E&P Companies Urged To Expand Into Deepwater Oil Production

Exploration and production companies in the oil industry in the area of Southeast Asia should expand to include deepwater oil production which is set to continue on an upward trend globally.

Petronas E&P business advisor, Datuk Mohamad Idris Mansor, said the development spent in this region in deepwater was set to grow with the upcoming Kikeh oil field development, followed by the Kebabangan oil and gas development.

He said this during his keynote address at the Petromin Deepwater Technology Conference themed 'Opportunities & Challenges' in conjunction with the Asian Oil, Gas and Petro-Chemical Engineering exhibition (OGA) 2003 here Monday.

The recent discovery of the Kikeh oil field by Murphy Oil, 1,200m under water, had created a lot of international attention and excitement on deepwater prospects offshore Sabah and Sarawak.

He said Kikeh was touted to have an upside potential of 600 to 700 million barrels and drilling targeted for 2007.

Kebabangan oil, with reserves of more than 100 million barrels, has added to the excitement.

Industry analysts had predicted that deepwater production globally was expected to rise sharply and hit eight million barrels of oil equivalent per day (boe/d) by 2007 from the current levels of 2.5 to 3.0 million boe/d.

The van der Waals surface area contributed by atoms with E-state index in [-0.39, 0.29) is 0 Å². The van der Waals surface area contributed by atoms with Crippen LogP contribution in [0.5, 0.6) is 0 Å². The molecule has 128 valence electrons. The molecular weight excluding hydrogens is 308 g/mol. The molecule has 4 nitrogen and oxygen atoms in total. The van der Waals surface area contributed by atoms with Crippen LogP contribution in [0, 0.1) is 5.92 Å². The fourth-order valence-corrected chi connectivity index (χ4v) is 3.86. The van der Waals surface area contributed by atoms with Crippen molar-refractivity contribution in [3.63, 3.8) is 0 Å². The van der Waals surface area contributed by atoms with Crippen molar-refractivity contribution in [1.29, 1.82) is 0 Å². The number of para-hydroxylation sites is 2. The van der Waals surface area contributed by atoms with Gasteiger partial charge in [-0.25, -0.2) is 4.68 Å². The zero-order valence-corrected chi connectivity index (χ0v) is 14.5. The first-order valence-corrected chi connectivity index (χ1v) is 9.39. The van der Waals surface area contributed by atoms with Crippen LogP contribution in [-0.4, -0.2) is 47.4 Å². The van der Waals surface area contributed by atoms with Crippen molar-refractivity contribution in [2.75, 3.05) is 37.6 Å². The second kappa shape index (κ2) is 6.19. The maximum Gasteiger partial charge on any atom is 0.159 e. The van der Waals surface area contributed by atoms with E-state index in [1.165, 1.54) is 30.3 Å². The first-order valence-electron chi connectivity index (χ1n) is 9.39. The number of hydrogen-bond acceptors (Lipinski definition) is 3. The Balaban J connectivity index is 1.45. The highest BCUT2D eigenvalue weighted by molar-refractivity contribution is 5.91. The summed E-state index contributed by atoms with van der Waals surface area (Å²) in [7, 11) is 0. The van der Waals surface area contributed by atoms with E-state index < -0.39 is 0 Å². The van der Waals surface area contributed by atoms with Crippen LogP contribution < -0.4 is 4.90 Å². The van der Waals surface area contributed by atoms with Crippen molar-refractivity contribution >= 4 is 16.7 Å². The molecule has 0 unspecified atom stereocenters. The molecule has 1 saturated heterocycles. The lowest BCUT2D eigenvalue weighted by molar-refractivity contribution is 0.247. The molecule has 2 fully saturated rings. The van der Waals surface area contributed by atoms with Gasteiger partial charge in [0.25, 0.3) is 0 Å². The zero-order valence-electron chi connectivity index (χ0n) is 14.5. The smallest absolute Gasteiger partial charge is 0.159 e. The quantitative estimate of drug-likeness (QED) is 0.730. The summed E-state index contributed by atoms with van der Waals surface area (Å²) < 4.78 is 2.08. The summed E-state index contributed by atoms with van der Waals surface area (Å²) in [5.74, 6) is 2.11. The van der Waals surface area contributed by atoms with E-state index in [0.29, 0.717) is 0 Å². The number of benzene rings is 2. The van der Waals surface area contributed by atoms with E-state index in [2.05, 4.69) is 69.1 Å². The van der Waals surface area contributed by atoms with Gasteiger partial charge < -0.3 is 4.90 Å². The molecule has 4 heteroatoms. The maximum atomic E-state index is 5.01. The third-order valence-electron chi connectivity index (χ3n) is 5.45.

Mohamad Idris said capital expenditure on deepwater had seen a steep upward trend throughout the 1990s and had since been growing steadily.

"It is expected to hit US$15 billion in 2003," Mohamad Idris said.

This magnitude of capex was expected to develop reserves at US$3 to US$4 per boe which would bring the development costs of deepwater not very far off the convention development costs that the industry was used to.

The forum of international panel of deepwater specialists at the 16th World Petroleum Congress in June 2000 in Calgary, Canada, postulated that the industry would spend about US$76 billion to find and develop about 19 billion boe in deepwater around the globe through 2004.

About 80 percent of these reserves were expected to be developed in the more established deepwater sites off West Africa, Gulf of Mexico and offshore Brazil.

"Deepwater exploration and development is highly technical and capital intensive, and host countries would welcome the opportunity to learn and build capability with the help of the experienced oil companies," Mohamad Idris said.

For this region, the renewed focus in this area will provide an excellent opportunity for local participants in the industry to work and build up deepwater capability.

As the global industry matures and moves more and more into deepwater, these skills and expertise would become a key factor for success and perhaps continued survival, he said.